I have a complicated relationship with literature. Sprouting from that is an even more complicated relationship with authors. In both cases the relationship is one sided–it’s me grappling with the facets of my literary needs and trying to reconcile them.
In essence there are three sides to my literary life and each one has its own consumptive demands to satisfy. My reader-self is the least picky: I like a good yarn. Give me some characters, a reasonable plot, and some semblance of style and it’s a go. Most recently Jess Walter’s Beautiful Ruins filled the void: readable, compelling, and sweet.
On the academic side, I search out texts that inspire both a critical and pedagogical approach. Do I want to discuss the complexity of the narrative and cultural significance for hours with my fellow professors? Am I eager to get it into my classroom to guide students through the complexities and beauty of the work? Many of my colleagues and students have listened at length to me analyze, contemplate, and sometimes even make little “Squee!” noises over works like Joyce’s “Araby.”
The writer whines for inspiration. A work doesn’t have to be readable, highly intellectual, or even flawless. It just has to make me think about craft. “Signs of Life” by Miriam Kuznet is the first modular work that truly resonated with me.
Feeding these three needs is harder than it might appear. When I find authors that feed all three, I geek out. I crush on their novels, stories, poems, and screenplays like a crazed tween girl. My fever pitch of adoration tires even my most loyal friends: “Yes, you love Margaret Atwood. We all get it.”
A girl can’t help it. I am so passionate about all aspects of literature, I go a bit crazy. Knowing that, imagine my giddiness as I await the October 2 release of Sherman Alexie’s Blasphemy.
My acquaintance with Alexie’s writing originated in grad school. Prior to a discussion over Cormac McCarthy’s Blood Meridian, my professor had us read “I Hated Tonto (Still Do).” Her reasoning, I suppose, was to provide a counterpoint to the Indian stereotype, particularly in light of the Comanche war party in Blood Meridian. (Incidentally, that scene remains one of the most graphic and disturbing I have ever read.)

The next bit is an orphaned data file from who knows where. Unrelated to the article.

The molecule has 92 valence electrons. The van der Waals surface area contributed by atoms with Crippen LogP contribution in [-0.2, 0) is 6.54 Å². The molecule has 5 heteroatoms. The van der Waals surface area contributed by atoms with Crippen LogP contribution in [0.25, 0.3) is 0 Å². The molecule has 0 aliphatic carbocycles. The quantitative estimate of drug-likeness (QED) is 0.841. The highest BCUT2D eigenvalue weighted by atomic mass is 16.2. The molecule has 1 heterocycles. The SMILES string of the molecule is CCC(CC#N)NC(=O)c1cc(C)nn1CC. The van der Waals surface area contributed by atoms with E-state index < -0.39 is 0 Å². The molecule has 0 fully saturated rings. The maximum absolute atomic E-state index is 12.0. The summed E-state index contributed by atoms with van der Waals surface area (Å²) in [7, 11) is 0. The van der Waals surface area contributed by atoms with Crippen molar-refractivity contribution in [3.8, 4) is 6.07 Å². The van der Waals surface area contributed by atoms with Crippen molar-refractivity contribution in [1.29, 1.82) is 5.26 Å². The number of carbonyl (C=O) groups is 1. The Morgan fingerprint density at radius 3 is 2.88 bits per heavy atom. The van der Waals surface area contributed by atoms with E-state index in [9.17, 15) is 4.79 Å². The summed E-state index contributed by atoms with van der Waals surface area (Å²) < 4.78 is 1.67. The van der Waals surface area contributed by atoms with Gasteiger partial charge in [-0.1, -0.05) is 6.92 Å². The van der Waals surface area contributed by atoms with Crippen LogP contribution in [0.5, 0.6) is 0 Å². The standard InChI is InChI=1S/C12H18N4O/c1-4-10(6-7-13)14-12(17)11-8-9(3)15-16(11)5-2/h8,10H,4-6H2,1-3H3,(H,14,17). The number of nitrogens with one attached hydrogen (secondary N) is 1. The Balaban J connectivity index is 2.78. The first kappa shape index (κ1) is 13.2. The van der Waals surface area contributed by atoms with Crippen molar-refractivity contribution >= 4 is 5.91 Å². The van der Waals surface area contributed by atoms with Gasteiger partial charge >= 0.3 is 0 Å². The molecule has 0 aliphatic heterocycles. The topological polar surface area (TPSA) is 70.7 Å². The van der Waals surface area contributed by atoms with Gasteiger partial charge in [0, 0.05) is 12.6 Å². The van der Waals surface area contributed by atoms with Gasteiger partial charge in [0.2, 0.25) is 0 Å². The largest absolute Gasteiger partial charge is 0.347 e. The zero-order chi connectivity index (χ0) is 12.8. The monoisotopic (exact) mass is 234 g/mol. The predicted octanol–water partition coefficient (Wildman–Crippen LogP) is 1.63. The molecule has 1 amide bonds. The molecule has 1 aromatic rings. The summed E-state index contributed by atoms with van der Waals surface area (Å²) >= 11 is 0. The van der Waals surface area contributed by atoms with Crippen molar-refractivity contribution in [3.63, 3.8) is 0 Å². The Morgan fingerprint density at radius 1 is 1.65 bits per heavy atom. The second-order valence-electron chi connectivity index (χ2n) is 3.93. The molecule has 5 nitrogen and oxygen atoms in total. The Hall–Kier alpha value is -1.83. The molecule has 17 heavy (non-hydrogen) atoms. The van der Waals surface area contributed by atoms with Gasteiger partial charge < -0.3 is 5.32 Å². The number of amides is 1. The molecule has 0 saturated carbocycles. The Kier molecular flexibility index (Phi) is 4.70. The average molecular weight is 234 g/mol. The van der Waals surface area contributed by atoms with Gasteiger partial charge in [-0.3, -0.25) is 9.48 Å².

When I finished reading the essay, with its cheeky picture of Alexie sporting the Lone Ranger mask, I was all in. On my own time, I tore through The Business of Fancydancing. The Lone Ranger and Tonto Fistfight in Heaven soon found itself highlighted and dog-eared. (I might name a pet after Thomas Builds-the-Fire if I didn’t think it would be perceived as disrespectful.) It was like discovering The Great Gatsby all over again.
My first semester of college teaching, I launched the Comp I semester with “Superman and Me.” Smoke Signals found its way into Comp II. When our department changes books, I have a list of writers that must be in the text for me to consider it. I am lucky that Alexie is widely anthologized, so I can check him of my Must Have List with ease.
What is the draw? Alexie’s self-deprecating response in an interview–I’ve read many, so I can’t recall which one exactly–was to call himself an “important brown guy,” implying some sort of literary affirmative action. Bah.
Fundamentally, he’s a damn good writer. His work, even when fictional, tells truths that people sometimes don’t want to acknowledge. He’s insightful in his writing and commentary. Even when challenging conventions or dealing with weighty issues, he is witty and ironic without being smug. He’s the only poet I read for fun.
There is something more that I can’t articulate in a single post–buy me a beer sometime and I’ll talk your ear off about it.
It’s hard for me to name my favorite Alexie work because I go through phases. Right now I am fixated on “What You Pawn I Will Redeem.” In a few weeks I’ll be teaching “This Is What It Means to Say Phoenix, Arizona.” For those looking to sample his work, you might click on one of the essays above or visit his website where he often publishes exclusive works. Although short, they give a feel for his style. Otherwise, pick up a copy of The Business of Fancydancing.
What other authors feed the needy three? Stay tuned . . .